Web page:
The case for plain language is compelling. Plain language advocates consider legalese to be outmoded and undemocratic People are entitled to understand the laws that bind them and detail their rights and obligations.
To be legible, legal writing must be logically organized as well as concise. The Napoleonic Code, introduced more than two centuries ago, was a model of clarity and conciseness compared to today’s laws. The average sentence included between 15 and 25 words.
Some countries are again trying to simplify how their laws are written. Australia’s tax laws, for example, now include graphs, charts and tables to assist readers. Plain language advocates in Canada would like to see something similar adopted here.
In the meantime, a number of plain language legal information tools have gained popularity in recent years. One of the most successful is Éducaloi, a website that informs Quebecers of their rights and obligations by providing legal information in everyday language, from tenants’ rights to estate matters. Though they first scoffed at the site’s utility, lawyers are now among Educaloi’s most enthusiastic repeat users.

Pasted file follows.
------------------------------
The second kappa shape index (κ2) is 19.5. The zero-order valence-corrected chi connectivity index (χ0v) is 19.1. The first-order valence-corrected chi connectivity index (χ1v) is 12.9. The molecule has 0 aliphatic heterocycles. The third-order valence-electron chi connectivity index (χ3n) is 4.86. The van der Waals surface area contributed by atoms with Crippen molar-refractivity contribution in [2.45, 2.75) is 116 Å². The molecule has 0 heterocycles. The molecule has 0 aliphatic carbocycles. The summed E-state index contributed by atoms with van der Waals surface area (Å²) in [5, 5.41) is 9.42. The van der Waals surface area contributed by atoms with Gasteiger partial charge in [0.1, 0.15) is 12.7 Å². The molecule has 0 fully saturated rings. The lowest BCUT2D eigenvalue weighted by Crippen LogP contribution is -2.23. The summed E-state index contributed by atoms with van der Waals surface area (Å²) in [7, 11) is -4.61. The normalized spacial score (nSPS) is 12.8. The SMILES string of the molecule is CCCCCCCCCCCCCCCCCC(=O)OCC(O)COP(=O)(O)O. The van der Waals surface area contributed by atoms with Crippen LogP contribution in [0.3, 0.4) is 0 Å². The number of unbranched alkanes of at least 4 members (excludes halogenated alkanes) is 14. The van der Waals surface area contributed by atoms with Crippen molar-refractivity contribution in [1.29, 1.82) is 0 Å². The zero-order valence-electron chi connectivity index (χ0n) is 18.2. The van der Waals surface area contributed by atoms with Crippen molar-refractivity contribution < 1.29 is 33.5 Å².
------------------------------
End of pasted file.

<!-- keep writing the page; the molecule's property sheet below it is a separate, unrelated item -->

Nimonik is doing the same with environmental legislation, by organizing legal requirements thematically and giving clear explanations on each of them. At Nimonik we struggle daily with the challenge of writing in a way that is technically accurate and understandable. Even so, it’s important we keep at it. A system of laws that its citizens cannot understand will hardly ensure the respect of the rule of law.